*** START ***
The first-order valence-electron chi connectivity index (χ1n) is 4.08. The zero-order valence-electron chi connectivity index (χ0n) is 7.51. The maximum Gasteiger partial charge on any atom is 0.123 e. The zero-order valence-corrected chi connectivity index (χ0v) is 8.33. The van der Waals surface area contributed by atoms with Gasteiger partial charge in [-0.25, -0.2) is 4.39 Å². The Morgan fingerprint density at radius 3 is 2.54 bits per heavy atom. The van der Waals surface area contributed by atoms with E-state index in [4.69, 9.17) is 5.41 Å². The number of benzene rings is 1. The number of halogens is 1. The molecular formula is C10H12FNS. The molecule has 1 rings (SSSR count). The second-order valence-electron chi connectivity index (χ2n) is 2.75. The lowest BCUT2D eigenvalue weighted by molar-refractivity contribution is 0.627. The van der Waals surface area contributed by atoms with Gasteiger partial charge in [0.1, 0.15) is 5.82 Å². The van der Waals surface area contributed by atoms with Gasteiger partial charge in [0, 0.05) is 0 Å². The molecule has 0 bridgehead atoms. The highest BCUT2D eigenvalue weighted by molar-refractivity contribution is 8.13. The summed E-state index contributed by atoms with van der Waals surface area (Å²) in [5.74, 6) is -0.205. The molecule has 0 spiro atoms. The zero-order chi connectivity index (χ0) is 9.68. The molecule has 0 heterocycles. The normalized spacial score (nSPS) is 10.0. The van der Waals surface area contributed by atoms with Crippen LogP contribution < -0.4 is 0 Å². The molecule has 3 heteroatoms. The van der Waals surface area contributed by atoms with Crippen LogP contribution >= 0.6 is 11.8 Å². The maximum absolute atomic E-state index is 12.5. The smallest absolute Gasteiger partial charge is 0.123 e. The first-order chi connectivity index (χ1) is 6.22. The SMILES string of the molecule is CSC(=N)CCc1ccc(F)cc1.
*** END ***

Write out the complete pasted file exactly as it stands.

The first-order valence-electron chi connectivity index (χ1n) is 4.08. The zero-order valence-electron chi connectivity index (χ0n) is 7.51. The maximum Gasteiger partial charge on any atom is 0.123 e. The zero-order valence-corrected chi connectivity index (χ0v) is 8.33. The van der Waals surface area contributed by atoms with Gasteiger partial charge in [-0.25, -0.2) is 4.39 Å². The Morgan fingerprint density at radius 3 is 2.54 bits per heavy atom. The van der Waals surface area contributed by atoms with E-state index in [4.69, 9.17) is 5.41 Å². The number of benzene rings is 1. The number of halogens is 1. The molecular formula is C10H12FNS. The molecule has 1 rings (SSSR count). The second-order valence-electron chi connectivity index (χ2n) is 2.75. The lowest BCUT2D eigenvalue weighted by molar-refractivity contribution is 0.627. The van der Waals surface area contributed by atoms with Gasteiger partial charge in [0.1, 0.15) is 5.82 Å². The van der Waals surface area contributed by atoms with Gasteiger partial charge in [0, 0.05) is 0 Å². The molecule has 0 bridgehead atoms. The highest BCUT2D eigenvalue weighted by molar-refractivity contribution is 8.13. The summed E-state index contributed by atoms with van der Waals surface area (Å²) in [5.74, 6) is -0.205. The molecule has 0 spiro atoms. The zero-order chi connectivity index (χ0) is 9.68. The molecule has 0 heterocycles. The normalized spacial score (nSPS) is 10.0. The van der Waals surface area contributed by atoms with Crippen LogP contribution < -0.4 is 0 Å². The molecule has 3 heteroatoms. The van der Waals surface area contributed by atoms with Crippen LogP contribution >= 0.6 is 11.8 Å². The maximum absolute atomic E-state index is 12.5. The smallest absolute Gasteiger partial charge is 0.123 e. The first-order chi connectivity index (χ1) is 6.22. The SMILES string of the molecule is CSC(=N)CCc1ccc(F)cc1.